A senior Cathay Pacific captain suspects his wife, an air stewardess, is having an affair with another of the airline's pilots. To make matters worse, the lover is a young upstart whom the senior pilot believes is out to wreck his career as well as his marriage.

He confronts his wife. She not only admits the relationship but tells him it is his fault and taunts him over his masculinity. Enraged, the captain declares that their marriage is over and he wants nothing more to do with her.

It sounds like the plot for the kind of steamy novel holidaymakers might pick up on their way through Chek Lap Kok airport to read on the beach. In fact, it is the personification of a real-life rift between the two key unions in the Hong Kong airline industry.

The senior pilot is the 900-member Aircrew Officers Association (AOA). The wife is the 4,000-member Flight Attendants Union (FAU). And the young lover who split the marriage is the newly formed breakaway Cathay Pilots Union (CPU), which has only a handful of members and none prepared to give their names.

Like most affairs, it didn't just happen overnight. The AOA and the FAU had been drifting apart for some time before the third party came along - and a look at their recent history suggests irreconcilable differences may lie at the root of the deteriorating relations.

Simmering differences exploded into the open in spectacular fashion last month when FAU chairman Becky Kwan Siu-wa accused the AOA of abandoning the sacked Cathay pilots known as the 49ers and allegedly told AOA general secretary John Findlay: "Your members are selfish and ball-less".

Outraged, AOA president Murray Gardner responded by cutting off all forms of co-operation with the FAU and told Ms Kwan in a letter: "You are very close to destroying all trust in the FAU by this association."

Reflecting on what appears to be a permanent rift in once very close relations between the two unions, Ms Kwan said: "In the past, it was as if the FAU was married to the AOA. Now I feel we are going in opposite directions. It is very sad."

Mr Findlay remarked: "I find it inconceivable that we will have any form of relationship with them so long as they are supporting this breakaway union."

So what happened to drive a wedge between the two unions, who have not only stood shoulder to shoulder in successive industrial disputes in the 1990s - first involving the flight attendants and later involving the pilots - but ironically whose members are in many cases either married or romantically involved with each other?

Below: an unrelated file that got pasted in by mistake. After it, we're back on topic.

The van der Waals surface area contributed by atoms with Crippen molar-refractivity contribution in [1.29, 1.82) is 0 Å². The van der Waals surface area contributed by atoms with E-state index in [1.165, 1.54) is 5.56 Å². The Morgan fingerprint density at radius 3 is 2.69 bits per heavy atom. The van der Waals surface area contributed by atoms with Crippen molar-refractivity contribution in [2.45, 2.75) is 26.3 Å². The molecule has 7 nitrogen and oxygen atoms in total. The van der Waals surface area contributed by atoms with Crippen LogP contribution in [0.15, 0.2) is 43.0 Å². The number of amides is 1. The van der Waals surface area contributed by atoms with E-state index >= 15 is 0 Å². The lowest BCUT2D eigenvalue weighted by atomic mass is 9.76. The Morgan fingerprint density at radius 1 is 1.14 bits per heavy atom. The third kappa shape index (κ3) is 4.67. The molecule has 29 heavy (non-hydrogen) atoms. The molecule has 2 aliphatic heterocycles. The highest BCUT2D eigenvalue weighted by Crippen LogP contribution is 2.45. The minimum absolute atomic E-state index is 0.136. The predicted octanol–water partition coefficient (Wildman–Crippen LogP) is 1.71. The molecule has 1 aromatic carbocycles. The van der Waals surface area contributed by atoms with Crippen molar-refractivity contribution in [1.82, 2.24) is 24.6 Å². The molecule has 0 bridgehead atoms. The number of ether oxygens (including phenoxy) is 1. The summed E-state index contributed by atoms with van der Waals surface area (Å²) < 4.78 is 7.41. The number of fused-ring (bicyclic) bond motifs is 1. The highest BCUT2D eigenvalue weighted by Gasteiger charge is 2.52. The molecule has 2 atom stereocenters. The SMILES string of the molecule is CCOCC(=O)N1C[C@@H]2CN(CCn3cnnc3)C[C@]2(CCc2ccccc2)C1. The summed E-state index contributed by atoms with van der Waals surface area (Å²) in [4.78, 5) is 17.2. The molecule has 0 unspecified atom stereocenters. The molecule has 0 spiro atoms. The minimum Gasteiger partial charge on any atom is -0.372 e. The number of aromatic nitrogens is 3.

The answer appears to lie in two significant but very different victories for the two unions which characterise the diverse paths they have set out upon.

The AOA under the presidency of Mr Gardner has mended fences with Cathay, succeeding in April in a key battle to persuade members to accept a company offer to settle the long-running dispute over the sacking of the 49ers.

That settlement involved job interviews or 10-month payouts for the sacked pilots in return for the union stopping all funding for their legal actions. Twenty-one have since accepted interviews; 11 have gone for payouts. Many of the others are expected to fight on either alone or with the support of the breakaway union.

The FAU has at the same time seen its relations with Cathay grow frostier after it won a crushing High Court victory against the airline for unilaterally scrapping annual pay increments seven years ago, costing Cathay $280 million in back pay and salary increases.

Rightly or wrongly, the FAU believes the AOA was the first to break faith by "climbing into bed" with Cathay management over the 49ers offer. It was only after that happened that the FAU decided to seek out a new relationship with the breakaway union.

Speaking with the air of an overachieving wife whose fogeyish husband refuses to acknowledge her success, Ms Kwan said: "After our High Court victory, my phone was jam-packed with congratulatory messages for three days. But I got nothing from the AOA.

"It shows that the leadership of the union is not on the same wavelength as the FAU or the rest of the labour community in Hong Kong. Pilots were sending us e-mails congratulating us, and some of them wrote to the AOA saying, 'please publish these e-mails in our newsletter to congratulate the FAU on its success' - but nothing appeared."